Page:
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How we Rode to the Geysers. 33 large round kettle,—out of the other a spirit lamp, a bottle of spirits, tea, sugar, and a tin of preserved milk. In five minutes the fairies among the “ Mastiffs ” had all been served;—in five minutes more all even who were not fairies had lapped their cup of tea. These articles, the reader will say, might have been carried on the spare ponies! With such a cavalcade why require a Providence with such waistcoat pockets ? The reader knows nothing about it. The cavalcade with the provisions had gone on the night before,—or, otherwise, we should have had no dinner on arriving at Thingvalla. We never got to our rest together with our pack-horses; but we cared the less about that because Providence with the tea-kettle, tea, and spirit lamp was always there. Our second journey for the same day was on to Thingvalla,—Thingvalla, with the astonished traveller, as described by Lord Dufferin. It must be supposed that all into whose hands these pages may fall will have read of Thingvalla and the astonished traveller. To me the second ride was delightful because I had done my punishment, and was carried along pleasantly in the front on an excellent little steed. But yet when I got off my pony on the spot on which the astonished traveller is seen seated on his, I was very stiff. All were tired enough, though there was a courage about the ladies which forbade them to complain and a spirit about the men which forbade them to seem weaker than the ladies. Thingvalla is a wonderful place, very picturesque, worthy, in itself, of a journey. Taken as a whole it was perhaps of all that we saw in Iceland the most worth seeing. Down from the spot on the brink of the cleft in the rock at which the traveller arrives so suddenly, there is a steep descent through an almost precipitous rift in the cliffs to the broad green valley below. It has all been formed by volcanic action. The broad valley, perhaps eight miles broad, has been made by volcanic force. About, through and across the valley, are deep narrow perpendicular rifts in the rock, made of course by the same agency. And yet nothing can be greener than the valley, seen, as it was by us, in June. On descending we had to wade through what seemed to be two or three rivers. Here we came to a parish church.—with which we afterwards became very intimately F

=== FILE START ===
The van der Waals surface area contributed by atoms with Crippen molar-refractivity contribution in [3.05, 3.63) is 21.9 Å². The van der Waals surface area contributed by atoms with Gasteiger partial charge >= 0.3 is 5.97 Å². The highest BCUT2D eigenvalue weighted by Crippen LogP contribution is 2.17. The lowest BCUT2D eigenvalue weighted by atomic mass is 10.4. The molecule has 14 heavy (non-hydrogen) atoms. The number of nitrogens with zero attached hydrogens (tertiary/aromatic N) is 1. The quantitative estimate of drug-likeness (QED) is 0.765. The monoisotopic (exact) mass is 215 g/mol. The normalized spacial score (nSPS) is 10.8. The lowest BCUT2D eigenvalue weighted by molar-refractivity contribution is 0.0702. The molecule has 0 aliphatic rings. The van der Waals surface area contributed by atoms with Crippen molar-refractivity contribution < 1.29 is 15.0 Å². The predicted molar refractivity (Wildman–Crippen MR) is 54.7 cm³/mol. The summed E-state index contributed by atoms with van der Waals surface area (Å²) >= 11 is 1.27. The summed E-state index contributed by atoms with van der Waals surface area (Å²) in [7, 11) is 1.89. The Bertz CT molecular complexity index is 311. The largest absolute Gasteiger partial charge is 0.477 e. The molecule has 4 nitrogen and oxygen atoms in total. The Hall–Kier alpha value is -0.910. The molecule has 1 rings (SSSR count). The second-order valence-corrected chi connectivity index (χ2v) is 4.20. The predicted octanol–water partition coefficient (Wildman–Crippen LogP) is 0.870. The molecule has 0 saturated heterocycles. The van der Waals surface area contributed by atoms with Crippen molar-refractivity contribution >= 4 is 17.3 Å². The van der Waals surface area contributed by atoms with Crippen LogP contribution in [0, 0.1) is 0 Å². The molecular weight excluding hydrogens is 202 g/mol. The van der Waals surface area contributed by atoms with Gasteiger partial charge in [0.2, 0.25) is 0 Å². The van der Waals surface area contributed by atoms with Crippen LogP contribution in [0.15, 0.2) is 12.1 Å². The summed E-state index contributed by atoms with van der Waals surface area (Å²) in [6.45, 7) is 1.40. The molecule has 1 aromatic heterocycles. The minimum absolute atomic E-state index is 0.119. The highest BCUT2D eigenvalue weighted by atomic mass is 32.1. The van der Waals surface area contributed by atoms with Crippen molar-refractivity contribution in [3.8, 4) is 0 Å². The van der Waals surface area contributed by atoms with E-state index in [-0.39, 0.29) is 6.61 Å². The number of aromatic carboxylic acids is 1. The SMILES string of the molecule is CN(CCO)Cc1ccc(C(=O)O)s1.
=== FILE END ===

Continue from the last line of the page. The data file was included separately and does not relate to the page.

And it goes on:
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How the Mastiffs went to Iceland

Ár
1878
Tungumál
Enska
Blaðsíður
98